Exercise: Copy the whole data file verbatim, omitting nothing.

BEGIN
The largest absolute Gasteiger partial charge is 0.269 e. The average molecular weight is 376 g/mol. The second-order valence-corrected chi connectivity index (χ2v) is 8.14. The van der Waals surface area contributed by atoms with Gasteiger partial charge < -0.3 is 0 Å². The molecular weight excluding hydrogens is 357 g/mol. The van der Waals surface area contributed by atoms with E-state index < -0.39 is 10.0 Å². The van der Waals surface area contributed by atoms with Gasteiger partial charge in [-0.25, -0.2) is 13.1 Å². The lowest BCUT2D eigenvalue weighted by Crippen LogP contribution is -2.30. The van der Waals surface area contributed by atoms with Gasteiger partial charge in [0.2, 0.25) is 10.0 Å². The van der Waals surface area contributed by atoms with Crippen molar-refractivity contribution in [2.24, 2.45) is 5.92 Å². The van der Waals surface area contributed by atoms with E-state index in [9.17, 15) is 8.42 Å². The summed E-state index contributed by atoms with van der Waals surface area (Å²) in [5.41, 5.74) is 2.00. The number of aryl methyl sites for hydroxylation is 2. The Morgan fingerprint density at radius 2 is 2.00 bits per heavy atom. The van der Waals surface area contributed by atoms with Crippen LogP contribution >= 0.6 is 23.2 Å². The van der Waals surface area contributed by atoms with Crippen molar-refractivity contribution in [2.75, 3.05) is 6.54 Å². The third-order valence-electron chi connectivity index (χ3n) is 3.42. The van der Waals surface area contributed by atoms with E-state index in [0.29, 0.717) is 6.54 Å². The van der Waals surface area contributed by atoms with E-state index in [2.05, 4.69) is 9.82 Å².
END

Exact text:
The largest absolute Gasteiger partial charge is 0.269 e. The average molecular weight is 376 g/mol. The second-order valence-corrected chi connectivity index (χ2v) is 8.14. The van der Waals surface area contributed by atoms with Gasteiger partial charge < -0.3 is 0 Å². The molecular weight excluding hydrogens is 357 g/mol. The van der Waals surface area contributed by atoms with E-state index < -0.39 is 10.0 Å². The van der Waals surface area contributed by atoms with Gasteiger partial charge in [-0.25, -0.2) is 13.1 Å². The lowest BCUT2D eigenvalue weighted by Crippen LogP contribution is -2.30. The van der Waals surface area contributed by atoms with Gasteiger partial charge in [0.2, 0.25) is 10.0 Å². The van der Waals surface area contributed by atoms with Crippen molar-refractivity contribution in [2.24, 2.45) is 5.92 Å². The van der Waals surface area contributed by atoms with E-state index in [9.17, 15) is 8.42 Å². The summed E-state index contributed by atoms with van der Waals surface area (Å²) in [5.41, 5.74) is 2.00. The number of aryl methyl sites for hydroxylation is 2. The Morgan fingerprint density at radius 2 is 2.00 bits per heavy atom. The van der Waals surface area contributed by atoms with Crippen LogP contribution >= 0.6 is 23.2 Å². The van der Waals surface area contributed by atoms with Crippen molar-refractivity contribution in [2.75, 3.05) is 6.54 Å². The third-order valence-electron chi connectivity index (χ3n) is 3.42. The van der Waals surface area contributed by atoms with E-state index in [0.29, 0.717) is 6.54 Å². The van der Waals surface area contributed by atoms with E-state index in [2.05, 4.69) is 9.82 Å².